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North American match fixing scandal

From Liquipedia Counter-Strike Wiki

The first prominent match fixing scandal in Counter-Strike: Global Offensive was the result of a game played on August 20, 2014 between North American teams iBUYPOWER and in Season 5 of the CEVO Professional League. Despite being heavy favorites, iBP was defeated 16-4. [1]

Though evidence surfaced immediately indicating that the match had been fixed, [2] the story was dismissed as rumor and blew over until a follow-up article was published on January 16, 2015 by the original journalist, Richard Lewis. In it, he reveals various pieces of leaked evidence directly implicating multiple members of the IBP team as having bet against themselves and then deliberately losing the match. [3] Lewis and Courtney Timpson, a CS:GO Lounge employee, were able to identify a large number of unusually high volume bets by Duc “cud” Pham and dboorN, who were connected to members of the iBP team. The article was confirmed by ShahZaM, who had been advised by founder Casey Foster that the match would be thrown and had also placed a bet against the team. Foster's site was a joint venture between himself and DaZeD, captain of the throwing iBP team; the likely motivation for the fix.

On January 26, 2015, Valve released a commentary on the incident, Integrity and Fair Play, [4] which announced the indefinite bans of four of the iBP players in addition to the orchestrators of the fix. Skadoodle was the lone iBP player left unbanned, as he had declined to share in the profit from the throw. Valve was able to confirm details in the article by Lewis through inspection of inventories and transactions, noting that many high value items won during bets were transferred through to the banned individuals. In all, seven individuals were indefinitely banned from participation in any capacity in Valve-sponsored events. Valve clarified that the bans are permanent on January 5, 2016, in A Follow Up to Integrity and Fair Play. [5]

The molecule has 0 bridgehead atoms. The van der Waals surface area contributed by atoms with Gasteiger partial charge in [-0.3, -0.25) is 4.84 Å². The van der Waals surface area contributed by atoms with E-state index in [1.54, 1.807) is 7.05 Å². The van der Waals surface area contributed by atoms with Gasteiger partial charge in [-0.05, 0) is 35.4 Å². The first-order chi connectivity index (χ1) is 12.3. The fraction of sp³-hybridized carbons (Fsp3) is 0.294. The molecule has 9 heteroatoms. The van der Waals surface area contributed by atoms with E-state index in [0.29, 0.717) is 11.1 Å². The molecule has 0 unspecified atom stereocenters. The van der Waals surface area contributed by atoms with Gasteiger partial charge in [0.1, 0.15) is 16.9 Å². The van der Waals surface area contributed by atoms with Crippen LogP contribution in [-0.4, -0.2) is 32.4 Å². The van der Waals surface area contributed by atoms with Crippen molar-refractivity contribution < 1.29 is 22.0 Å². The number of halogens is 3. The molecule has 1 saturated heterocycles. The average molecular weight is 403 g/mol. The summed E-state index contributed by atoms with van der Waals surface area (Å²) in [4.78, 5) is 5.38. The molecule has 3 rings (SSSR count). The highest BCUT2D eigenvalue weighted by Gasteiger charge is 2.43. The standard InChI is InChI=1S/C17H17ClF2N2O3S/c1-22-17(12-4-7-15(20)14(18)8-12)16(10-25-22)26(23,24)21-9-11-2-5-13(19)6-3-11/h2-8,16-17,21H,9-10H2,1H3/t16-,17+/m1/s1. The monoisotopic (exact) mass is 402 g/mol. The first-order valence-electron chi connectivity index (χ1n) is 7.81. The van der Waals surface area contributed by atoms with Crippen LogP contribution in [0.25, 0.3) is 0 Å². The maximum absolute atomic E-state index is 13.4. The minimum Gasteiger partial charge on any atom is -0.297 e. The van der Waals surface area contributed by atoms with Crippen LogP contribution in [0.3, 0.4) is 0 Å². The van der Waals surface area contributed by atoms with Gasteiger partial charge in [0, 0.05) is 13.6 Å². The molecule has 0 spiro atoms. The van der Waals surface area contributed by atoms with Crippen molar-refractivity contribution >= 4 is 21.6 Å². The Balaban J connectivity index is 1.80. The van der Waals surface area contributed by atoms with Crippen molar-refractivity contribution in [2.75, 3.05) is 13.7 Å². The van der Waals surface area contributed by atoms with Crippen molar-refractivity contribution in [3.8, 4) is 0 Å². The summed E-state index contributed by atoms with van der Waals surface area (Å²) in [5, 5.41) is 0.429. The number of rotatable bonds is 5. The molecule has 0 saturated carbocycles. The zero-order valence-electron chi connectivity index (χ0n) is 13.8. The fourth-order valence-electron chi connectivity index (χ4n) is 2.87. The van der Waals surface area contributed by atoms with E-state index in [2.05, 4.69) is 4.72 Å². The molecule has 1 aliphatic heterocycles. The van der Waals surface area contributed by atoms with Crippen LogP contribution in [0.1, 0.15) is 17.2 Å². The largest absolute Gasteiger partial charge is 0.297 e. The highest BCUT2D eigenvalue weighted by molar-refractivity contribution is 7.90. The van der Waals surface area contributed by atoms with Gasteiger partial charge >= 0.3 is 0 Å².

As a result of the bans of both founders of, the players that were signed to their team (United States LeX, United States anger, United States fl0m, United States abE and Canada hades) left immediately, reverting to the name Mythic. [6]

On August 31, 2015, Richard Lewis published an open letter to Valve on Daily Dot, in which he condemned Valve for leaving the players in a state of uncertainty regarding the future of their careers due to the "indefinite" nature of the bans. CEVO responded later on in the day by loosening the bans to only restricting them from playing in their league.

On July 24, 2017, the ex-iBP squad were unbanned from ESL and ESEA events, where many players, analysts, and other influential people in the Counter-Strike community praised ESL's decision. [7]

On September 6th, 2017, DreamHack lifted all "indefinite lifetime bans" issued prior to February 2015. With this, ex-iBP squad was unbanned for all future DreamHack events. [8]

On October 26th, 2023, steel announced he had received confirmation from Valve that his ban from Valve-sanctioned events was no longer permanent, and would instead expire on 26th January 2025, 10 years after the ban was imposed. He did not confirm whether the same applied to the other individuals banned by Valve. [9]